The long-awaited Martin Luther King Jr. National Memorial in Washington, D.C., will be open to the public by the early fall of 2011.
Construction on the four-acre, $120 million site began in December, 41 years after the civil rights leader was assassinated in Memphis. The memorial will sit on the National Mall’s Tidal Basin, between the Lincoln and Jefferson memorials.
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"This is the culmination of 30 years of work and the family is very, very excited about it," said Isaac Farris, King's nephew and president and CEO of Atlanta's King Center.
The fundraising for site was spearheaded by the Alpha Phi Alpha fraternity which created the nonprofit Martin Luther King Jr. National Memorial Project Foundation. King was a member of the fraternity. To date, the foundation has raised $108 million of the necessary funds, Ed Jackson, the executive architect, told The Atlanta Journal-Constitution. Fund-raising is ongoing.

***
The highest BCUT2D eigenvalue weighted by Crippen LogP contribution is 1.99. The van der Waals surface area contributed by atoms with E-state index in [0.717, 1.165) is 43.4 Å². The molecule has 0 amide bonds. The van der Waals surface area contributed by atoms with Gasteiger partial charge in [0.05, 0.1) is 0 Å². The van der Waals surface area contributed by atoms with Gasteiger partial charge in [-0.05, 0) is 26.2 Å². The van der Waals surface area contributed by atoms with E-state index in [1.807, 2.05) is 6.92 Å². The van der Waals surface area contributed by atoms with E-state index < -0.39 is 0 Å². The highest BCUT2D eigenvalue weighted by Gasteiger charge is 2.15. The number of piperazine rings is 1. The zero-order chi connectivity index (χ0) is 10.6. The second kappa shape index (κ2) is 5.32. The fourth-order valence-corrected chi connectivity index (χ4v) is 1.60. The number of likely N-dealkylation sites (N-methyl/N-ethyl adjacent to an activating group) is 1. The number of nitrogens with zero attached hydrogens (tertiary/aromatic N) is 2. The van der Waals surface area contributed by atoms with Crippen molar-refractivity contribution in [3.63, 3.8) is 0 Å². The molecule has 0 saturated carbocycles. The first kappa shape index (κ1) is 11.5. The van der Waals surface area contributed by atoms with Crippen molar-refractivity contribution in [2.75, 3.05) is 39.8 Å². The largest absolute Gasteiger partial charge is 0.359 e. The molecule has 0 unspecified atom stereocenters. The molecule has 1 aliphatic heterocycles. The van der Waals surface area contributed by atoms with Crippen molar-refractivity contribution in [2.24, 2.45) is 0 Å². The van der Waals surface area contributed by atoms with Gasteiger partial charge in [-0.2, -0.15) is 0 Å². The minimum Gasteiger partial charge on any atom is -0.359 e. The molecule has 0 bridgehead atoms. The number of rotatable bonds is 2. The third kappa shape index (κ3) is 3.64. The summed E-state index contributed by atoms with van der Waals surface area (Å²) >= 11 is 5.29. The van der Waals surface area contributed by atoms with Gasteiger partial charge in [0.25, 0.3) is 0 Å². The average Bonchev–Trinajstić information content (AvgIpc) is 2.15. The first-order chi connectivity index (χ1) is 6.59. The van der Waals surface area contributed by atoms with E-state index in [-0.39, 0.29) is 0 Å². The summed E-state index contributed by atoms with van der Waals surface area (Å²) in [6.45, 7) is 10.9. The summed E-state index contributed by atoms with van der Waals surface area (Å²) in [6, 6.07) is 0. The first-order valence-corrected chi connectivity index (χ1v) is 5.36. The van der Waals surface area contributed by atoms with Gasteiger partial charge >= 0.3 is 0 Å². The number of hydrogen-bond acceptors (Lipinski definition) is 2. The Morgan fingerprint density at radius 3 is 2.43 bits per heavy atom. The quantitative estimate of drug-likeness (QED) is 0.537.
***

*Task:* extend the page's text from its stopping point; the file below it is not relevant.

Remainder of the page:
“Workers at the site are removing sidewalks and trees in the area where the granite carving of King and the walls memorializing his sayings will stand,” the Journal-Constitution writers. “Later this year, the infrastructure such as utilities and deep pilings to support the structures and carving of King will be built. When the site is ready, the stonework will be moved into place. More than 200 new cherry trees will be added. Jackson hopes to do a walk-through with all the contractors in July next year to make sure everything has been finished as required.”